By Adam Segal
In a recent speech, Harold Koh stated that the United States government believes that cyberattacks can amount to armed attacks and are subject to international law. “International law principles do apply in cyberspace,” said Koh. “Cyber activities that proximately result in death, injury, or significant destruction would likely be viewed as a use of force.” Self-defense, proportionality, neutrality, and distinction should all apply in cyberspace, though questions and ambiguities remain about defining the use of force, distinguishing between military and civilian-use networks, and the continuing problem of attribution.
This is not the first time the United States has made such an announcement—in 2004, for example, the U.S. and UK declared in a submission to the UN Secretary General that international humanitarian law covered the use of information and communication technologies. But as the New York Times noted, the speech is part of a greater willingness of the administration to speak about offensive cyber capabilities.
In his speech, Koh also noted that this view is not “universal”:
“At least one country has questioned whether existing bodies of international law apply to the cutting edge issues presented by the Internet. Some have also said that existing international law is not up to the task, and that we need entirely new treaties to impose a unique set of rules on cyberspace.”
China appears to be both “at least one country” and among the “some” who think new treaties are necessary. Given Chinese concerns about the free flow of information, Beijing’s opposition to the U.S. position stems in part because the focus is too narrow. The International Code of Conduct for Information Security, submitted to the UN by China and Russia along with Tajikistan and Uzbekistan, is much more expansive, allowing countries room to interpret the spread of rumors, gossip, and other malicious information through the use of communication technologies as a security threat. In addition, through the Shanghai Cooperation Organization, Beijing has suggested that a new treaty is needed to “curb proliferation and use of information weapons . . .”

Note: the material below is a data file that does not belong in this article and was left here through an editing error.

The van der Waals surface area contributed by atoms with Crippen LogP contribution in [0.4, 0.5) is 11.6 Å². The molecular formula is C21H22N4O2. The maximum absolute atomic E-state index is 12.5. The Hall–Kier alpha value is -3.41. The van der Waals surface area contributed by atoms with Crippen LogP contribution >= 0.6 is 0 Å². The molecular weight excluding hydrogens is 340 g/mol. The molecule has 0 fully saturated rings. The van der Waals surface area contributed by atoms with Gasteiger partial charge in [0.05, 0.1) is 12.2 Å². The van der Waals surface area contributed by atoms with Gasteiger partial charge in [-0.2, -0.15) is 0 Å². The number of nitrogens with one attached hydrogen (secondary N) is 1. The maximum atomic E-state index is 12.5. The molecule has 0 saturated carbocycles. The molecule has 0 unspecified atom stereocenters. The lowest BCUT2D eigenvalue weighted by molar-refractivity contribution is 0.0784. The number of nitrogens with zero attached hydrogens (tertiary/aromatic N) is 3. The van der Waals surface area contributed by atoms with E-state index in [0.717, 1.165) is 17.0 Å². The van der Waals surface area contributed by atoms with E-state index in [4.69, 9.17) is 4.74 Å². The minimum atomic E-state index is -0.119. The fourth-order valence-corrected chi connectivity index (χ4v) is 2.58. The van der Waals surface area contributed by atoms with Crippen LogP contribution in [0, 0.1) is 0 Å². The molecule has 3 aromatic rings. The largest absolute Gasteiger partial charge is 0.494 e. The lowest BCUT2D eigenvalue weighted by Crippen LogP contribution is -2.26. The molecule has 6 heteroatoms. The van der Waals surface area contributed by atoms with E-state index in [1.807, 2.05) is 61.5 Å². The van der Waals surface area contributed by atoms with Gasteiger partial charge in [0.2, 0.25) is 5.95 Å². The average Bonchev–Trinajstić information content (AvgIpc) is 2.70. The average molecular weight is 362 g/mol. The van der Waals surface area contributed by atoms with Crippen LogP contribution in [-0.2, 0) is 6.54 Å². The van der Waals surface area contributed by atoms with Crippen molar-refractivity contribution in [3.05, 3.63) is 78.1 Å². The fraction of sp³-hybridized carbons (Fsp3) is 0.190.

Some Chinese analysts see extreme difficulties in applying the Law of Armed Conflict (LOAC) to the new domain. For example, Shi Haiming, a researcher at the National University of Defense Technology, argues that LOAC is not applicable because: cyberattacks, despite being acts of “aggression,” do not threaten territorial integrity or sovereignty; there can be no neutrality in cyberspace since attacks would undoubtedly transit through neutral countries networks; it is impossible to distinguish between civilian and military assets; and the proportionality requirement is much more difficult in cyberspace because of the expanse and penetration of the Internet and the difficulty in containing unintended effects of attacks.
A failure to agree on these norms is destabilizing. One country may see its action as permissible, the other as an act of war. It is unclear how wedded Beijing is to its opposition to cyber and LOAC, and we could begin to see some modification of the Chinese position. Wang Tianlong of the China Center for International Economic Exchanges writing in the Shanghai Securities News recently argued “we should study the feasibility of applying the principles of the Law of Armed Conflict to cyberspace and push for the formulation of a code of conduct for cyberconflict.”
The United States has certainly upped its rhetorical pressure on China over the last year. The more open discussion of offensive cyber has been accompanied by the increasing number of U.S. government officials naming and shaming Chinese hackers (the most recent is Rear Admiral Samuel Cox stating that the pace of attacks was actually increasing). Secretary Clinton and Secretary Panetta both raised cyber with their Chinese counterparts during recent meetings.
The most important driver may be that Beijing could soon find itself isolated. Russia has been much more receptive to discussing how LOAC applies to cyber, and has been less adamant about the International Code of Conduct in multilateral meetings recently. The United States needs to keep engaging Beijing on this issue, but, as with so many issues, it is likely to get better traction with China by scheduling more meetings in other countries’ capitals.
Adam Segal is the Ira A. Lipman Senior Fellow for Counterterrorism and National Security Studies at the Council on Foreign Relations. He blogs at Asia Unbound, where this piece originally appeared. Follow him on Twitter @adschina.